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Workers can expect a slightly higher pay increase this year compared to last year.Wolfgang Amri/Getty Images/iStockphoto

Canadian employees will be happy to hear that salaries are expected to rise an average of 2.8 per cent in 2015, up from the 2.6-per-cent salary increase last year.

The figures, reported in an annual survey released by human resource consulting company Morneau Shepell, also take into account salary freezes and excludes promotional or special salary adjustments.

"Employers are relatively optimistic about the coming year," Michel Dubé, a principal in Morneau Shepell's compensation consulting practice, said in a statement. "Those expecting a significant increase in revenue, operating budgets and staffing outnumber those expecting decreases by four to one."

Although the mining, oil and gas sectors continue to retain their crown for the highest salary increases, the upcoming year's hike of 3.4 per cent falls short of last year's 3.9-per-cent pay raise. Wholesale and retail trade workers will see the smallest increases with only a 2.4-per-cent hike as tougher economic conditions continue.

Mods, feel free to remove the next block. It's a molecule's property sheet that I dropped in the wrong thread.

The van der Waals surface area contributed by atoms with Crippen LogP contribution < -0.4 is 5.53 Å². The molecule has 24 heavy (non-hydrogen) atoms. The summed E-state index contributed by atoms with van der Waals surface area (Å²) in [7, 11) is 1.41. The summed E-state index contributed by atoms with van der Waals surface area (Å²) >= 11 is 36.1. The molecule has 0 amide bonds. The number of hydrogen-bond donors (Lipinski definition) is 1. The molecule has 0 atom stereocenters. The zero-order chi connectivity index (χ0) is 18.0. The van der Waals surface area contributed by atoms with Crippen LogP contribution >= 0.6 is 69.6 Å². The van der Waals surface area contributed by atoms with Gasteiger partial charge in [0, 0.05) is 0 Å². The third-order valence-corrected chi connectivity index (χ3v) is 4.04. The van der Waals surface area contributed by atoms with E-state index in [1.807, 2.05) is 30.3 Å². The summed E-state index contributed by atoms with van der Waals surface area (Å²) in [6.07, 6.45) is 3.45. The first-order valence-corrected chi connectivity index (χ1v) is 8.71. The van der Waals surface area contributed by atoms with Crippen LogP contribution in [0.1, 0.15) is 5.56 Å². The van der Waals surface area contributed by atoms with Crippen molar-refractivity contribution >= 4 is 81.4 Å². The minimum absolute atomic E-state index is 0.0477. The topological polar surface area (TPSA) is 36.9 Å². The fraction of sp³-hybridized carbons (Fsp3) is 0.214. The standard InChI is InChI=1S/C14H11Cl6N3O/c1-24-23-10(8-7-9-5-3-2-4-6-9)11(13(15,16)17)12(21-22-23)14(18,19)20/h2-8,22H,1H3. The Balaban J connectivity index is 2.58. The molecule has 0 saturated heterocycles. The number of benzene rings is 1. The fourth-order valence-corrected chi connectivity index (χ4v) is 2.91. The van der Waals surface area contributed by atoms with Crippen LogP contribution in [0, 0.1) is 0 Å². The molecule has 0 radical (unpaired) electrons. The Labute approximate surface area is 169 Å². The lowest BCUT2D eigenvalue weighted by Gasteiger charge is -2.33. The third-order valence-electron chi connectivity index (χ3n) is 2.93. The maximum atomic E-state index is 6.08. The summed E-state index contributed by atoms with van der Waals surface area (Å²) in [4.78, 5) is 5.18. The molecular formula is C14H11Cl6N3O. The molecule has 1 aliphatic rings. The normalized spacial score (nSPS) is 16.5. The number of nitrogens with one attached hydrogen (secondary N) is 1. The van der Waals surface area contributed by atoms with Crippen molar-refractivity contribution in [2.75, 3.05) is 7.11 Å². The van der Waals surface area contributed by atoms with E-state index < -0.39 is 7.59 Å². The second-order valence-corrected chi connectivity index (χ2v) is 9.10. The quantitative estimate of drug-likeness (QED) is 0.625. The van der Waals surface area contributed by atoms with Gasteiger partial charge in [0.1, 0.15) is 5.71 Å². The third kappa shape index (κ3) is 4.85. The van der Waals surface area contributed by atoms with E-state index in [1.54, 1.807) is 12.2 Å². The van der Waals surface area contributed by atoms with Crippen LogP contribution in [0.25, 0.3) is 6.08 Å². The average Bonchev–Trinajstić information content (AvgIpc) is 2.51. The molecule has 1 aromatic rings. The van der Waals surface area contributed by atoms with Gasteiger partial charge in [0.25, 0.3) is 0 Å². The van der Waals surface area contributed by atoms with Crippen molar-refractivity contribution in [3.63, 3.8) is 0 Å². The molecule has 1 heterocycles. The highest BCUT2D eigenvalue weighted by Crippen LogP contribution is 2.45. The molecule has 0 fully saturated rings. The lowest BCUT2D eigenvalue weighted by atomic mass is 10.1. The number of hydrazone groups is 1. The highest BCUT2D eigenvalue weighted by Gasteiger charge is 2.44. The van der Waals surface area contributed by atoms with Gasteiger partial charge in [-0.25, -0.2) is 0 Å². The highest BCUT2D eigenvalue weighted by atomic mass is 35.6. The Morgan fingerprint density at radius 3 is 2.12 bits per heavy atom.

The report also found that professional, scientific and technical services are pulling ahead with a 3-per-cent pay increase, which Morneau Sheppell said reflects the increased competition for talent in the sector.

Looking into the upcoming year, businesses will be continuing to look for ways to improve employee engagement and performance as they struggle with tightening salary budgets. The report found the major priorities for 2015 would include reward and training and development programs.

Cost-cutting will also affect sick leave and disability pay policies, with one of the hardest hit being benefit and retirement plans. A third of employers who still have defined benefit pension plans signalled in the report their desire to review their existing policies and discuss how employees can share the costs. A quarter said they would be looking into making the switch to defined contribution pension plans.

The survey was conducted during June and July, with input from organizations employing 800,000 people in Canada.

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